Will work for Jellybeans?!
I am wondering.....how do you reward yourself for a job well done?
Do you work hard now so you can play a little later? Say after all the laundry is done and you've done your chores that starbucks is a callin your name? Or maybe you reward yourself by watching a favorite tv show that you recorded on the DVR. Or maybe it's even just the self satisfaction that a task is done that makes you feel good about it. I am sure the power of stickers and stamps have been long lost on you in adulthood. I mean everyone loves a gold star, but compared to maybe a new pair of shoes, it just doesn't quite gather the same satisfying feeling of "I did a great job!" or "I deserve this".
Now...how do you reward your children for a job well done?
treats, stickers, stamps, a trip to a favorite place, hugs, high fives? I am sure the answer to this question is different for every parent.
As teacher and Child Development educator I am constantly asked the question : "How do I get my child to (fill in the blank)? You want your kids to clean up their toys, stay in their own bed at night, eat all of their dinner, help around the house, be responsible, do homework without a struggle, contribute in a positive way....the list goes on and on. I have discussed before some great options to implement in your everyday routines. See my posts on Positive Reinforcement & Chore Charts. These are great ways to encourage and keep your child on track with day to day responsibilities. One of the greatest lessons I have come to learn through my experience as a teacher and Child Development major is that every child, every person, has a currency. By currency I mean an object or reaction that drives you to complete a task. For some it may be as simple as a high five, a hug, a pat on the back, or the words "well done" or "Good Job" that we attain at the end of a task or job. For children it is usually much simpler in nature. Such as stickers, or a privilege such as screen time, or maybe getting some special mommy or daddy time. The trick to motivating your child to complete tasks and ordinary chores or behavior is finding what above all else they think is worth doing something for. This currency also changes as a child gets older and experiences more things in the world around them. You also need to change up the reward for different behaviors. For example: My 4 year old daughter has recently decided that she does not like sleeping in her room by herself. Several times a night she comes and wakes us wanting us to lay with her or vice versa. It has become quite disruptive to say the least. This is a big thing for her, something a sticker in the morning is not going to fix, so I had to get creative. I know my daughter loves to ride the carousel at an outdoor shopping area near by. We have not been in quite some time. I told her if she could stay in her bed for one night we would go the next day. Remember to pick a reward that is do-able for you and your family. This motivated her extremely well and it worked she stayed in her bed, but the next night of course she assumed that if she stayed in her bed again we would go the next day as well. Now, I don't want to be going to the carousel everyday! So I told her now that she would have to stay in her bed 2 nights, and I she knew she could do it because she had already done it once. I told her she would get an extra gold star on her behavior chart as well. This worked for her. I continued to stretch out the days until what do you know...she is sleeping in her bed all night now!!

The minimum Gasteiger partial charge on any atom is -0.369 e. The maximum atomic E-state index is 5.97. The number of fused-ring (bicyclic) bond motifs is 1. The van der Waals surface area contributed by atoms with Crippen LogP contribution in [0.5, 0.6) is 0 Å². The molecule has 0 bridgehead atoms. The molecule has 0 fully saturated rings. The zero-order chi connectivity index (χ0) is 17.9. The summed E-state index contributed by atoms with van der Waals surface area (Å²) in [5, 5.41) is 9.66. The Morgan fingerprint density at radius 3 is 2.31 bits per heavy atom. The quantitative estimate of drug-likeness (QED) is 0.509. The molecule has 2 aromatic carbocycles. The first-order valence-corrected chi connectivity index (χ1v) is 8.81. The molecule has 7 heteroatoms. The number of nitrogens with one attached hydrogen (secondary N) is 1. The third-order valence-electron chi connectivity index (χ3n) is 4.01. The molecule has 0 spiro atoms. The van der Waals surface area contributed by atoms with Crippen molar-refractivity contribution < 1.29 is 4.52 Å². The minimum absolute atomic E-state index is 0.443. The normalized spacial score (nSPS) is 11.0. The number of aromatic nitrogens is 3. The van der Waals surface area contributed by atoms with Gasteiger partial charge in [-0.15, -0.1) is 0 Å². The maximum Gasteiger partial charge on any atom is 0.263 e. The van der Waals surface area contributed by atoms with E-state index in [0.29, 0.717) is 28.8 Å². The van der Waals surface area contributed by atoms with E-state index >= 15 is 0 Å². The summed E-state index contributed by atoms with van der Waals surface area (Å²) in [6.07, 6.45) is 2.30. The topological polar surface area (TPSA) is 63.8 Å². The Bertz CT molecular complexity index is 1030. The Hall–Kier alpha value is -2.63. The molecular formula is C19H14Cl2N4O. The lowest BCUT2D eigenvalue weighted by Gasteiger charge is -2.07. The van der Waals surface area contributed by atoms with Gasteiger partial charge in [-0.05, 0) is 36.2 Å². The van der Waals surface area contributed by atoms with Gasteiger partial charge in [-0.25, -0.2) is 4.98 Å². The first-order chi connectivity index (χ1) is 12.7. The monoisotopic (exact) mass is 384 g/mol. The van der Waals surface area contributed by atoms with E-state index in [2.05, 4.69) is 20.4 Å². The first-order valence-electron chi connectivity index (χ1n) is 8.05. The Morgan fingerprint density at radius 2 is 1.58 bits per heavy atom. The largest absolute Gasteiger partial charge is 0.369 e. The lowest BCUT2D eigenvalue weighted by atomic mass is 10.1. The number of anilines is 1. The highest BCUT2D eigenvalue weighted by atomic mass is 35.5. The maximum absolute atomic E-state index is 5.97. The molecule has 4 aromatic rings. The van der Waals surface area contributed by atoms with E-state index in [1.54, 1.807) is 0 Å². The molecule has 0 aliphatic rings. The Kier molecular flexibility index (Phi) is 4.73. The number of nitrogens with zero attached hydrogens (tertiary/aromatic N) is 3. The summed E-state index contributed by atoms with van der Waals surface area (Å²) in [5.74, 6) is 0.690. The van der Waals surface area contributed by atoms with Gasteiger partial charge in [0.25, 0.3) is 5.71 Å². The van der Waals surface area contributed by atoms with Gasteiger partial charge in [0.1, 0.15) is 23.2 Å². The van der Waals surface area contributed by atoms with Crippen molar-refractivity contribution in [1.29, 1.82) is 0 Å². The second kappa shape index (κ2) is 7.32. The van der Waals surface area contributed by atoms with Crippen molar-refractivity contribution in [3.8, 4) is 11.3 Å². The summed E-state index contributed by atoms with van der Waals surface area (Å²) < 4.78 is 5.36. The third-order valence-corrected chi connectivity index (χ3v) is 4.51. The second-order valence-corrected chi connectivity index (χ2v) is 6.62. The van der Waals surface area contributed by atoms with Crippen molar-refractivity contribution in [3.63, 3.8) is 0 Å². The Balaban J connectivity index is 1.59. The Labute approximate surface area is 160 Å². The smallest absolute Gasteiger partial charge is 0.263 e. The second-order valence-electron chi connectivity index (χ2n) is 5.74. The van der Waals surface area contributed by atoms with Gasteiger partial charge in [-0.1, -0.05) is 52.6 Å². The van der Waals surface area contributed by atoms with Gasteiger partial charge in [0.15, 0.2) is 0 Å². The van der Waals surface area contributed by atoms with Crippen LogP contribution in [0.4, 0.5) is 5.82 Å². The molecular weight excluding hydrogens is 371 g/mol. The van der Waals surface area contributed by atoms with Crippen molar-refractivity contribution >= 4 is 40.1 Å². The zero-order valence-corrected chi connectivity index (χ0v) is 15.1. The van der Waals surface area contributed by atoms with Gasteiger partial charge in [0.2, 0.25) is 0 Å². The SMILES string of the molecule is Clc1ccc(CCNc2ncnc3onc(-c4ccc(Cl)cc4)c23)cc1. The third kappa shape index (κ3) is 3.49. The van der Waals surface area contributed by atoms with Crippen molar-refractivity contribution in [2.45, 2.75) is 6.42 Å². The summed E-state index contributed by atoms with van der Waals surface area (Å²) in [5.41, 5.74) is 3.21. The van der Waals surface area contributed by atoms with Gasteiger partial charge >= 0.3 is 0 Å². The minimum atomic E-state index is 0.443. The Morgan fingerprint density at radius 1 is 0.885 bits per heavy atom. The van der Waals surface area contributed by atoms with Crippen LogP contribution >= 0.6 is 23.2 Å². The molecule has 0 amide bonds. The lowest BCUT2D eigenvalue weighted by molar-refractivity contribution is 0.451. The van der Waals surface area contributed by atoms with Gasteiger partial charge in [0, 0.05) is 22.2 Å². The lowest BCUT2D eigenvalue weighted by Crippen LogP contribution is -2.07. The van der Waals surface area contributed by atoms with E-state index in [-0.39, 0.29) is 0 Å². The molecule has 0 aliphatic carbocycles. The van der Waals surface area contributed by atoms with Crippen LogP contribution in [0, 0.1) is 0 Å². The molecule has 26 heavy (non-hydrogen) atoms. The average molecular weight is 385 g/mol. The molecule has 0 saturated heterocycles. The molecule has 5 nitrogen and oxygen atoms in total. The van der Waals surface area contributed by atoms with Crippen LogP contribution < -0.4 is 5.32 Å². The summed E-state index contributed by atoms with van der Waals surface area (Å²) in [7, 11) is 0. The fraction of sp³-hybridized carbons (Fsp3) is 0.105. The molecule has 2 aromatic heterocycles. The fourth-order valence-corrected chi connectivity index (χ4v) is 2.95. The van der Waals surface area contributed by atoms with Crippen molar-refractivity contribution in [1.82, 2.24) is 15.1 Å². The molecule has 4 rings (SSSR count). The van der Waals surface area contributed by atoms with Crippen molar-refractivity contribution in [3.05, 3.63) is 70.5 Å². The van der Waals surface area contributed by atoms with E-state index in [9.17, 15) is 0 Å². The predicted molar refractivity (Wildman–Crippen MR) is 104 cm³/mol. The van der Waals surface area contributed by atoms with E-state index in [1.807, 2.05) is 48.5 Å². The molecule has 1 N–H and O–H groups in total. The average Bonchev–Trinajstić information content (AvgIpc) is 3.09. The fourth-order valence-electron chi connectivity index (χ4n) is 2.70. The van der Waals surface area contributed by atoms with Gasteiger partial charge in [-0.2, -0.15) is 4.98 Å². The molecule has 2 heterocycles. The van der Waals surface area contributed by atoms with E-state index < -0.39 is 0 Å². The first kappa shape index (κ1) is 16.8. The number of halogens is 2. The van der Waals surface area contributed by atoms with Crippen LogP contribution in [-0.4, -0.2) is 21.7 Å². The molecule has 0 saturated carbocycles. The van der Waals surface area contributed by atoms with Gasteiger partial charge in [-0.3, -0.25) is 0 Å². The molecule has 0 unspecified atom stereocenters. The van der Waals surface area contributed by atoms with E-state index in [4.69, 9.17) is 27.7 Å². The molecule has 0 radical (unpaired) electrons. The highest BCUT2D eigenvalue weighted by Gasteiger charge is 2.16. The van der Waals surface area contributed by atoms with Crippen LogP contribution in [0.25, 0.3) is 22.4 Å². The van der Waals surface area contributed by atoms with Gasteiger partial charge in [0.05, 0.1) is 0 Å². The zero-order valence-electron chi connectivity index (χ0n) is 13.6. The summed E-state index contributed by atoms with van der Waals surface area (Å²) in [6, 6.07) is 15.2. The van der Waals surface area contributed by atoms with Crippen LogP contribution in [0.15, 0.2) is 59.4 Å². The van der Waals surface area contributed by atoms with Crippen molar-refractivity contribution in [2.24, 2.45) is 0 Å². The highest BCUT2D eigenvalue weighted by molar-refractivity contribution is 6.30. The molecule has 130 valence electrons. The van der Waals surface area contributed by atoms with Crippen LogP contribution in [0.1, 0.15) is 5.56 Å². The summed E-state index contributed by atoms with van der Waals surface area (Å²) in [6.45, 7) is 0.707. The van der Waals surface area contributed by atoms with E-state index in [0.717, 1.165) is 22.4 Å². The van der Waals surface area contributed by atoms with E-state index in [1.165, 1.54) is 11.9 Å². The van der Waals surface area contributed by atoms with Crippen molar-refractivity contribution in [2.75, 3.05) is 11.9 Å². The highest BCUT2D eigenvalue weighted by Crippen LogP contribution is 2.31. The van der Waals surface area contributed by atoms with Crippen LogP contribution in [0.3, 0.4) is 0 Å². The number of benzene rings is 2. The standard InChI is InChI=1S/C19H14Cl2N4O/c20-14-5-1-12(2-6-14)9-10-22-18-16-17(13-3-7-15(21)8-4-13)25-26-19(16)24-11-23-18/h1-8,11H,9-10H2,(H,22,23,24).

So if the power of the sticker or stamp has lost it's effect on your child, try thinking creatively about what they enjoy or what really motivates them...they all have a currency- and it's different for every child! I even suggest sitting down with your child and making a list of what he/she loves to do, eat, read etc, so that you have a list ready to pick from when trying to change or guide a new behavior!
Check back tomorrow for pictures and post on my little ones First Cowgirl Birthday! Yeehaw!!